If the Astros open the season with a rotation of Bud Norris, Lucas Harrell, Jordan Lyles, Philip Humber and Erik Bedard, they could have Jarred Cosart, Brad Peacock, John Ely, Alex White, Jose Ciserno, Ross Seaton and Brett Oberholtzer competing for innings at Triple-A.
"I like the way we went out and got some veteran free-agent guys and have some guys coming through the system," Triple-A manager Tony DeFrancesco said.
Porter continuing coaching duties as manager
CLEARWATER, Fla. -- Astros manager Bo Porter received a text message early Saturday from Nationals outfielder Bryce Harper, who joked that he missed him throwing batting practice, which he did the previous two years as Washington's third-base coach.
Porter still plans to continue throwing batting practice as manager with Houston, and he threw it to the first hitting group prior to his Grapefruit League managerial debut on Saturday.
"I love throwing batting practice," he said. "I love hitting fungos. It gives you an opportunity to evaluate. You can find out a lot throwing batting practice to a guy and hitting ground balls. I told our entire staff, 'I will not do anything differently than when I was a coach.' I will have the same responsibilities. I'm in this thing just like they are."
Porter was eager for games to finally get under way, but he said his first game as manager didn't carry any significance for him.
"I think I'm more excited for the players," he said. "They worked extremely hard this offseason, they worked hard in Spring Training and we get a chance to go out and play against an opponent."
Greene first to hit first in Astros' spring opener
CLEARWATER, Fla. -- The first lineup of the season had Tyler Greene hitting leadoff for the Astros on Saturday, and it's a good bet whoever wins the starting shortstop job -- Greene or switch-hitting Marwin Gonzalez -- will be the team's leadoff hitter.
Greene has hit leadoff only 23 times in his brief Major League career, and he's not your prototypical leadoff hitter. Still, he has some speed and more pop than you'd normally find in a No. 1 hitter.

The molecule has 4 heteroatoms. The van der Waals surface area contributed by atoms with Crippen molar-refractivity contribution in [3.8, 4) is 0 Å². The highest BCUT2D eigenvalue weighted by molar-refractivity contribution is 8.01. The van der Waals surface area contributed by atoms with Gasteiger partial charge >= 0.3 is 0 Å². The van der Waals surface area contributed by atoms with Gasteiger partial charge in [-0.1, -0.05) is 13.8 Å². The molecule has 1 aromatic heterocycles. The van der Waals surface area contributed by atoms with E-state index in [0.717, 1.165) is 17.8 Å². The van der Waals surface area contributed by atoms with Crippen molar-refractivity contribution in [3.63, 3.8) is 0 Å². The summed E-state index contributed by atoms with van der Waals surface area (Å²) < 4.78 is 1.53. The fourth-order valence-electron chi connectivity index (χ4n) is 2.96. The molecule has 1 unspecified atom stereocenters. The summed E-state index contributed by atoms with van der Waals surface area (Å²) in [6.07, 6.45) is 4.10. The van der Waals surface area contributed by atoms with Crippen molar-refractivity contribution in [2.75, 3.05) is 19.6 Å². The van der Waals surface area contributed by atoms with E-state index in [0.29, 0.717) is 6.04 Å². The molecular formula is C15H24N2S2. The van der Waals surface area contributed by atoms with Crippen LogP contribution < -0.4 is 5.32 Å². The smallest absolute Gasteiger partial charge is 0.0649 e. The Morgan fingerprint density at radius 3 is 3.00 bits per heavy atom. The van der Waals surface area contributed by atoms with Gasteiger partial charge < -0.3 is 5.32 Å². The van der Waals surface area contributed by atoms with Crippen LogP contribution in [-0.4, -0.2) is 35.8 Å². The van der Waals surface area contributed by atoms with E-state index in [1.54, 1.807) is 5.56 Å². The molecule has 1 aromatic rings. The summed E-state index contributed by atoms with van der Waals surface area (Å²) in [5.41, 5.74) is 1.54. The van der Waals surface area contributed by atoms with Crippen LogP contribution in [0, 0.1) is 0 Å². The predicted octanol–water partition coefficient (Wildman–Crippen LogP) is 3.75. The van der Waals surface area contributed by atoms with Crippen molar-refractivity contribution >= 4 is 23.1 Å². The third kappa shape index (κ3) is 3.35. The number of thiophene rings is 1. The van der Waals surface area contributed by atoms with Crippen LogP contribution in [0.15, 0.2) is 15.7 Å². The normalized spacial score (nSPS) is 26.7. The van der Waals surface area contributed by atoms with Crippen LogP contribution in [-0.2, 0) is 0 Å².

"The No. 1 and No. 2 spots have always been where I've been coming up through the Minor Leagues, so it's something I'm used to," he said. "I love being at the top because you set the tone and can get on base for the big guys to drive you in, and it really allows me to use my speed and steal some bags."
An advantage to hitting first on an American League club is you won't usually be following the pitcher in the lineup.
"The pitcher kind of throws wrinkles into the order of things a little bit," he said. "Now it's just go out and play and have a productive at-bat."
• Porter will stay in Kissimmee for the team's split-squad game Tuesday against the Tigers, with bench coach Eduardo Perez heading to Port Charlotte for the other game against the Rays.
• The Astros have received permission from Major League Baseball to wear their blue batting jerseys with the rainbow under the arms for Sunday games and other selected games. They were originally only going to be used for batting practice and Spring Training games, but the team likes the look so much it will wear them in regular-season games.
• Former Astros general manager Ed Wade, who was responsible for adding several of the team's current top prospects while he was GM in Houston, was in Clearwater on Saturday. He's a scout for the Phillies, a team for which he was the general manager prior to coming to Houston.